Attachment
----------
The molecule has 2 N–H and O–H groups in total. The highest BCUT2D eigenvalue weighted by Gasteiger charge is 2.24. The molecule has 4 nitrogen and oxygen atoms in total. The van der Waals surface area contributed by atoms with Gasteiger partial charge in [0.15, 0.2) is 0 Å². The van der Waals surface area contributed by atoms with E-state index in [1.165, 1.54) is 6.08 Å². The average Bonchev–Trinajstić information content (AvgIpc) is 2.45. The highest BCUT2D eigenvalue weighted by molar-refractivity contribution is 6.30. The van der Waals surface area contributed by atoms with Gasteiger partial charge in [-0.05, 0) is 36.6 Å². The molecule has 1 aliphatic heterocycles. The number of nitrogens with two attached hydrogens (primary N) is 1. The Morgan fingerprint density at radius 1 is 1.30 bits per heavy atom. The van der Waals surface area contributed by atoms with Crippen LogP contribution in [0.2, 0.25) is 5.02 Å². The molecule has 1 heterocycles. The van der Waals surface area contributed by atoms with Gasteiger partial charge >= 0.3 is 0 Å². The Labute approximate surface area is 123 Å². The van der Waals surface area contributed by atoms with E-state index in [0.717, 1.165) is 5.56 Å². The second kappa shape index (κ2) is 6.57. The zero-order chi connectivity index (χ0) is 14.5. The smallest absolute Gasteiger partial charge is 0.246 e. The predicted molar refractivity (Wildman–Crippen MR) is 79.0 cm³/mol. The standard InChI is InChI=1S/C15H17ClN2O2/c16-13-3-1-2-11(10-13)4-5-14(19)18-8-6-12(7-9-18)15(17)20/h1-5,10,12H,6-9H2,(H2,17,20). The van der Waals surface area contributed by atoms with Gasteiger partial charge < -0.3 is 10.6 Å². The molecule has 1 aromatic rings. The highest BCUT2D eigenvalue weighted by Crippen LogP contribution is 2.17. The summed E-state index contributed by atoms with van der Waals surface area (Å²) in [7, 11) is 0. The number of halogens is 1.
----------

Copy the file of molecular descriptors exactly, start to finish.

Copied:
The molecule has 2 N–H and O–H groups in total. The highest BCUT2D eigenvalue weighted by Gasteiger charge is 2.24. The molecule has 4 nitrogen and oxygen atoms in total. The van der Waals surface area contributed by atoms with Gasteiger partial charge in [0.15, 0.2) is 0 Å². The van der Waals surface area contributed by atoms with E-state index in [1.165, 1.54) is 6.08 Å². The average Bonchev–Trinajstić information content (AvgIpc) is 2.45. The highest BCUT2D eigenvalue weighted by molar-refractivity contribution is 6.30. The van der Waals surface area contributed by atoms with Gasteiger partial charge in [-0.05, 0) is 36.6 Å². The molecule has 1 aliphatic heterocycles. The number of nitrogens with two attached hydrogens (primary N) is 1. The Morgan fingerprint density at radius 1 is 1.30 bits per heavy atom. The van der Waals surface area contributed by atoms with Crippen LogP contribution in [0.2, 0.25) is 5.02 Å². The molecule has 1 heterocycles. The van der Waals surface area contributed by atoms with Gasteiger partial charge >= 0.3 is 0 Å². The Labute approximate surface area is 123 Å². The van der Waals surface area contributed by atoms with E-state index in [0.717, 1.165) is 5.56 Å². The second kappa shape index (κ2) is 6.57. The zero-order chi connectivity index (χ0) is 14.5. The smallest absolute Gasteiger partial charge is 0.246 e. The predicted molar refractivity (Wildman–Crippen MR) is 79.0 cm³/mol. The standard InChI is InChI=1S/C15H17ClN2O2/c16-13-3-1-2-11(10-13)4-5-14(19)18-8-6-12(7-9-18)15(17)20/h1-5,10,12H,6-9H2,(H2,17,20). The van der Waals surface area contributed by atoms with Gasteiger partial charge < -0.3 is 10.6 Å². The molecule has 1 aromatic rings. The highest BCUT2D eigenvalue weighted by Crippen LogP contribution is 2.17. The summed E-state index contributed by atoms with van der Waals surface area (Å²) in [7, 11) is 0. The number of halogens is 1.